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General News    H4'ed 5/12/21

Book Review In Hindsight: The Story Of How Two Sisters Hurt, Hindered, and Healed Each Other

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"When my nose was so clotted with blood [from cocaine] that I could not breathe--something that happened routinely--I went to the hospital." So writes Lisa Scott, half of the sister duo who have authored the new book Hindsight: The Story Of How Two Sisters Hurt, Hindered, And Healed Each Other But this is more than an addiction story. It includes the raw emotions of the non-addicted sister, Sharon Bonanno, who is also buffeted by the forces that cause and result from addiction.

"Lisa's letters made me furious rather than sympathetic," confessed older sister Sharon in this shared memoir. "When she acknowledged that she had done inappropriate things, it was as remorse for hurting herself. She never recognized the ways that her behavior affected other people."

In most families, the same things that sisters share--parentage, childhoods, DNA--can sometimes serve to make them rivals, especially when they're close in age. Who gets more attention? Who has better looks? Who has more friends, higher grades? Who do Mom and Dad seem to like better?

Sisters coming from a dysfunction family like Bonanno and Scott have more on their plate than simple identity struggles. In In Hindsight they tell of the early divorce of their parents and "outsider" status with their father's new family, Lisa's severe diabetes diagnosed at age six early and their conflicting and diametrically opposed ways of coping.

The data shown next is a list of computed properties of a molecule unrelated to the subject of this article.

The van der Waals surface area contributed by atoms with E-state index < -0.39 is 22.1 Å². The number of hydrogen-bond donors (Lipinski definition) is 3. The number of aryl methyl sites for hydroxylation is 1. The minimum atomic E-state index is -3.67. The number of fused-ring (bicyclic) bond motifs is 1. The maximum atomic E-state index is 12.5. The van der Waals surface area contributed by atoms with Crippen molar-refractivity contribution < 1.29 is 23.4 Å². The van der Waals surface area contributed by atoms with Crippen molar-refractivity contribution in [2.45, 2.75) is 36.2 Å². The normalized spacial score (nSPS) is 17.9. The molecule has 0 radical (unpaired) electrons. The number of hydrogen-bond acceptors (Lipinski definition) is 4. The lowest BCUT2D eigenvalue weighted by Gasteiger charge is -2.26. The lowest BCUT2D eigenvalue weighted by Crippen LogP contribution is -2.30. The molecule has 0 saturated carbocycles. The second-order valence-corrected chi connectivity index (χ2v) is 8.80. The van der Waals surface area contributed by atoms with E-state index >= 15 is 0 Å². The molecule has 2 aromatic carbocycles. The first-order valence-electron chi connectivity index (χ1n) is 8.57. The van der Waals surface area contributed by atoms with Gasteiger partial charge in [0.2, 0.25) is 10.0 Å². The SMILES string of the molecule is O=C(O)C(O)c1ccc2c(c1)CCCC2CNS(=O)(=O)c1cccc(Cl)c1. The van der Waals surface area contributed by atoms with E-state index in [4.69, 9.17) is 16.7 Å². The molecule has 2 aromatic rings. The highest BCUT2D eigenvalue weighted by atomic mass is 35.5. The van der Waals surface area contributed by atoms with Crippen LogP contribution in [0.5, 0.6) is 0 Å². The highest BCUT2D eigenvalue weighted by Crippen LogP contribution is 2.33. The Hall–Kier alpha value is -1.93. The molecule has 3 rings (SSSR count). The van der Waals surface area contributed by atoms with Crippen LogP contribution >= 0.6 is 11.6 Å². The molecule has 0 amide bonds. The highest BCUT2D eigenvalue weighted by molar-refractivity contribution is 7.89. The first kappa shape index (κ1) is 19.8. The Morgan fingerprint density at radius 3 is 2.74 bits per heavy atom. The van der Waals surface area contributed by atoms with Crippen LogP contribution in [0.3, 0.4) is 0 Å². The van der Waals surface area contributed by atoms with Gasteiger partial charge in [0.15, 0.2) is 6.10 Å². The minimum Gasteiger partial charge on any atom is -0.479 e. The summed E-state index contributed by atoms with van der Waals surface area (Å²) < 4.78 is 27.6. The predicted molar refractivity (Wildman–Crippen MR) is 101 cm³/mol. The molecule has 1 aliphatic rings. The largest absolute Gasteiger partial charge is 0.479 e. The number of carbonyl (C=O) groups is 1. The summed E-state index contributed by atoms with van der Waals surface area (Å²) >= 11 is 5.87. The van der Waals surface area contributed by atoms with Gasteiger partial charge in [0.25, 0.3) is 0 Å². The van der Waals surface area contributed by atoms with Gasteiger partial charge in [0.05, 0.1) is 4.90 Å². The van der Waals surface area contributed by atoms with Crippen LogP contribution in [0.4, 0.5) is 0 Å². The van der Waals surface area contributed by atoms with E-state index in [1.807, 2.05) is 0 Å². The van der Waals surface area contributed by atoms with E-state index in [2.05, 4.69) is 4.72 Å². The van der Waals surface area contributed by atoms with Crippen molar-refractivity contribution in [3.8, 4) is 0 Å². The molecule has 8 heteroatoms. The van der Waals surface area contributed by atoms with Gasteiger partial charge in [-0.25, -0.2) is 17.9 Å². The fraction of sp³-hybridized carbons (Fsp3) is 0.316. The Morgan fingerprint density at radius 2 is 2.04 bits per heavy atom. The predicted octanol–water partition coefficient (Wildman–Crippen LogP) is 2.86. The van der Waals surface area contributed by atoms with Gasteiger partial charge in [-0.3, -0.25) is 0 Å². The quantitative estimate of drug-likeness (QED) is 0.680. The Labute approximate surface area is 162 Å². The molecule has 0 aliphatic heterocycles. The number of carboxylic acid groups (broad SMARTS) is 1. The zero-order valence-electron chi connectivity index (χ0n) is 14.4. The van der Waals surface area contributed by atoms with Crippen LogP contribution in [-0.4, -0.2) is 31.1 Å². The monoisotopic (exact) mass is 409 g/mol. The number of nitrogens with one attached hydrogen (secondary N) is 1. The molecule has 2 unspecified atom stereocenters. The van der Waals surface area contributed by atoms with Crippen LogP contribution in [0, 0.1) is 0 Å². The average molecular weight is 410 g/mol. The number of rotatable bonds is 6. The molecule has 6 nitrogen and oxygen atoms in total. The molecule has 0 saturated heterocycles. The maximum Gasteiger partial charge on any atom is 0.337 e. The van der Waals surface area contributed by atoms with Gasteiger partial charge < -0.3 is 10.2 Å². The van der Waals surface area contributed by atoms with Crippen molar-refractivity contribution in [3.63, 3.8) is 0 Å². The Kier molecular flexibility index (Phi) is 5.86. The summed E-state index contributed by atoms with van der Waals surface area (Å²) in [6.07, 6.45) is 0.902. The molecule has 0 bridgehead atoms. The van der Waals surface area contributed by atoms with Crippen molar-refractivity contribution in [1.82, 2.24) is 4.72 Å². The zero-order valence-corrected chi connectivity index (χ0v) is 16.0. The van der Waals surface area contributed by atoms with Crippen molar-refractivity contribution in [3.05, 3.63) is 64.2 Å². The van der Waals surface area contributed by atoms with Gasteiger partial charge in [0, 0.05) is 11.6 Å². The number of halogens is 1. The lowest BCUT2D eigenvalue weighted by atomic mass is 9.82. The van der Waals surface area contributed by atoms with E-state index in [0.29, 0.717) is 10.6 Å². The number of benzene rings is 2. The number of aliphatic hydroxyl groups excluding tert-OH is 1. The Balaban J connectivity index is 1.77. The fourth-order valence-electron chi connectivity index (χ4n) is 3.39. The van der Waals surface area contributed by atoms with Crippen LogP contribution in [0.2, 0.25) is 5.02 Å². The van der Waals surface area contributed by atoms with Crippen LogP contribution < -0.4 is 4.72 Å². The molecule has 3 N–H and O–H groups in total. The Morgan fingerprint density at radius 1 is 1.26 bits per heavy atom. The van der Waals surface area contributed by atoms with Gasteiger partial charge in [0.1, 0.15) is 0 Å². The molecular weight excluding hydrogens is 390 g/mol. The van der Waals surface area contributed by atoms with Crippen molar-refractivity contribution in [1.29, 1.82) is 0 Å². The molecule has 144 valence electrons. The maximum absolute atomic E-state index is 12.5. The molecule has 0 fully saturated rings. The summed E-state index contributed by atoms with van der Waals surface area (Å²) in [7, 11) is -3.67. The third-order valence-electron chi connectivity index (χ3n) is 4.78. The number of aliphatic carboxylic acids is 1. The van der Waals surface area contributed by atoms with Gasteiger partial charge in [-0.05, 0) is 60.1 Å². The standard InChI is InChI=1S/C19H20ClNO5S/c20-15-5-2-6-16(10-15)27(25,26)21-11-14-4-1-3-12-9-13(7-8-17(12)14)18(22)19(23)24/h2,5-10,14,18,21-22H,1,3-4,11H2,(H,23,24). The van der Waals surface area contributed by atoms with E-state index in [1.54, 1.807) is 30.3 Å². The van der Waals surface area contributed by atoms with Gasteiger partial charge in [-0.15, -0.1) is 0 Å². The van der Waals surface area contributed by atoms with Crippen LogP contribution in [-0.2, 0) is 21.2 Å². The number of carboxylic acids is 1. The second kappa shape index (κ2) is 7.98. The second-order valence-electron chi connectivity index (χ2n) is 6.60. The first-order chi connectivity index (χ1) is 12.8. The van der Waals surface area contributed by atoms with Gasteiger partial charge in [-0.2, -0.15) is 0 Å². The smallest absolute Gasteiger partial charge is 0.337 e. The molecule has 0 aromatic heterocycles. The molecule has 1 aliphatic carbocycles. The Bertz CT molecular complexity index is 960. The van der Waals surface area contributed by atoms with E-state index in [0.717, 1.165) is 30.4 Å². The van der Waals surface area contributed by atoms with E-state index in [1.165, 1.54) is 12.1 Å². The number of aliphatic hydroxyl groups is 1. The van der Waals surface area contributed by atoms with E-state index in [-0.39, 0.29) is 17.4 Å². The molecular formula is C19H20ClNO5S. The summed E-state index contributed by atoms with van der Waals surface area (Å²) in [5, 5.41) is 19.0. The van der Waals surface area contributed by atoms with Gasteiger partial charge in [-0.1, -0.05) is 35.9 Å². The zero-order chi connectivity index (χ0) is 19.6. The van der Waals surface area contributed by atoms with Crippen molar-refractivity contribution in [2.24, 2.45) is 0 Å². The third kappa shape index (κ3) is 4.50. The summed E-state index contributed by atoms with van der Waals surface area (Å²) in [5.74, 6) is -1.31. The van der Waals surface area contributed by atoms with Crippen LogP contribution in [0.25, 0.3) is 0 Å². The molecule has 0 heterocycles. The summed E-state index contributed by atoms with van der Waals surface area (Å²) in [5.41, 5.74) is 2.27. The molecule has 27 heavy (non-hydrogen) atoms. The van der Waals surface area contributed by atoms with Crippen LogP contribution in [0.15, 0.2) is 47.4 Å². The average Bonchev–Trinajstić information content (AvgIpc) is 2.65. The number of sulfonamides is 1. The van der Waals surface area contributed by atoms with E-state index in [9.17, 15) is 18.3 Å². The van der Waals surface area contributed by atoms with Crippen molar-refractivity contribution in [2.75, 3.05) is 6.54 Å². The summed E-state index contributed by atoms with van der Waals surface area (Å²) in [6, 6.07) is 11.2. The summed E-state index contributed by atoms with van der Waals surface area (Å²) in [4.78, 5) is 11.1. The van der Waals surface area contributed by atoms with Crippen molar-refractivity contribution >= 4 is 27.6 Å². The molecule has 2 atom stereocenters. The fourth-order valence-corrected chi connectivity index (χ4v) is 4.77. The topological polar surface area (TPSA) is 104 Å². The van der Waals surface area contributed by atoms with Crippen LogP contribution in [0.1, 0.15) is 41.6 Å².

Some readers will relate to Lisa's personality. She confesses in the book how she used her diabetes to manipulate others and get her way and how she found that addiction helped her overcome an eating disorder. ("I'm actually grateful to cocaine for saving me from bulimia").

But others will identify with "first born" Sharon's personality when she writes, "Because I wasn't sick, and was not only older but capable and responsible, people around me assumed that I didn't need help...It also meant that no one pushed me to challenge myself."

The sisters reflect two sides of the same family dysfunction coin, psychologists would say.

As young adults, the sisters could not be more far apart. Sharon, though she writes that she had to repeat kindergarten as a child, goes on to have a successful teaching career. She marries and has children. Lisa, on the other hand, works at a series of odd jobs as her drug addiction and diabetes get worse. Sharon alternately tries to help Lisa--following her car after an emergency room visit to make sure she is okay at the start of the book--and throws her hands up.

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Martha Rosenberg is an award-winning investigative public health reporter who covers the food, drug and gun industries. Her first book, Born With A Junk Food Deficiency: How Flaks, Quacks and Hacks Pimp The Public Health, is distributed by Random (more...)
 

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